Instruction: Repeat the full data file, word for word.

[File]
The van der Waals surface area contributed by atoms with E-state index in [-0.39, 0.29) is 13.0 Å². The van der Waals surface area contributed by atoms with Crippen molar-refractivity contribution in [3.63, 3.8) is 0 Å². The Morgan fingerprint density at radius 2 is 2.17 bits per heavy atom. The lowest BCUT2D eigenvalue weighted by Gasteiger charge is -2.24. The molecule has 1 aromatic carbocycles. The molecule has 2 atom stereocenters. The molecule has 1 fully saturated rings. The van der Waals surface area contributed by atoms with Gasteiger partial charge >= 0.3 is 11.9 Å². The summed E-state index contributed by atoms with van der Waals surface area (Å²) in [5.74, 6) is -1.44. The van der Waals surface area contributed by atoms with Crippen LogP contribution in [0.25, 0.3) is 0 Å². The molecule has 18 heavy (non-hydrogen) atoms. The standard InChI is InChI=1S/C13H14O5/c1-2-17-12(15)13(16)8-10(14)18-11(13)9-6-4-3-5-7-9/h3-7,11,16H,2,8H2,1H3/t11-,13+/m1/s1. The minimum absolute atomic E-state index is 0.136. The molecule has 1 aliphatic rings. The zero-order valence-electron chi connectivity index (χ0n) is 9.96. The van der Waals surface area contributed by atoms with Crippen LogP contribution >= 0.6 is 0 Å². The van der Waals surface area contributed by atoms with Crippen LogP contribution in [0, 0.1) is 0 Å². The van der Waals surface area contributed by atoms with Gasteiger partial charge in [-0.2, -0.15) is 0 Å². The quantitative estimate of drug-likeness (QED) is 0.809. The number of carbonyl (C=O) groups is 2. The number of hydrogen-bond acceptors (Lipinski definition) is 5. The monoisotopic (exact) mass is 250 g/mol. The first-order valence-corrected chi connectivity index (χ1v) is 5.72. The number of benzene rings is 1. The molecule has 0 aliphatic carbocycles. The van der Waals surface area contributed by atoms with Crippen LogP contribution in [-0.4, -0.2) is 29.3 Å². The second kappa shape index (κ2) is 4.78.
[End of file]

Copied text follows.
The van der Waals surface area contributed by atoms with E-state index in [-0.39, 0.29) is 13.0 Å². The van der Waals surface area contributed by atoms with Crippen molar-refractivity contribution in [3.63, 3.8) is 0 Å². The Morgan fingerprint density at radius 2 is 2.17 bits per heavy atom. The lowest BCUT2D eigenvalue weighted by Gasteiger charge is -2.24. The molecule has 1 aromatic carbocycles. The molecule has 2 atom stereocenters. The molecule has 1 fully saturated rings. The van der Waals surface area contributed by atoms with Gasteiger partial charge >= 0.3 is 11.9 Å². The summed E-state index contributed by atoms with van der Waals surface area (Å²) in [5.74, 6) is -1.44. The van der Waals surface area contributed by atoms with Crippen LogP contribution in [0.25, 0.3) is 0 Å². The molecule has 18 heavy (non-hydrogen) atoms. The standard InChI is InChI=1S/C13H14O5/c1-2-17-12(15)13(16)8-10(14)18-11(13)9-6-4-3-5-7-9/h3-7,11,16H,2,8H2,1H3/t11-,13+/m1/s1. The minimum absolute atomic E-state index is 0.136. The molecule has 1 aliphatic rings. The zero-order valence-electron chi connectivity index (χ0n) is 9.96. The van der Waals surface area contributed by atoms with Crippen LogP contribution >= 0.6 is 0 Å². The van der Waals surface area contributed by atoms with Crippen LogP contribution in [0, 0.1) is 0 Å². The van der Waals surface area contributed by atoms with Gasteiger partial charge in [-0.2, -0.15) is 0 Å². The quantitative estimate of drug-likeness (QED) is 0.809. The number of carbonyl (C=O) groups is 2. The number of hydrogen-bond acceptors (Lipinski definition) is 5. The monoisotopic (exact) mass is 250 g/mol. The first-order valence-corrected chi connectivity index (χ1v) is 5.72. The number of benzene rings is 1. The molecule has 0 aliphatic carbocycles. The van der Waals surface area contributed by atoms with Crippen LogP contribution in [-0.4, -0.2) is 29.3 Å². The second kappa shape index (κ2) is 4.78.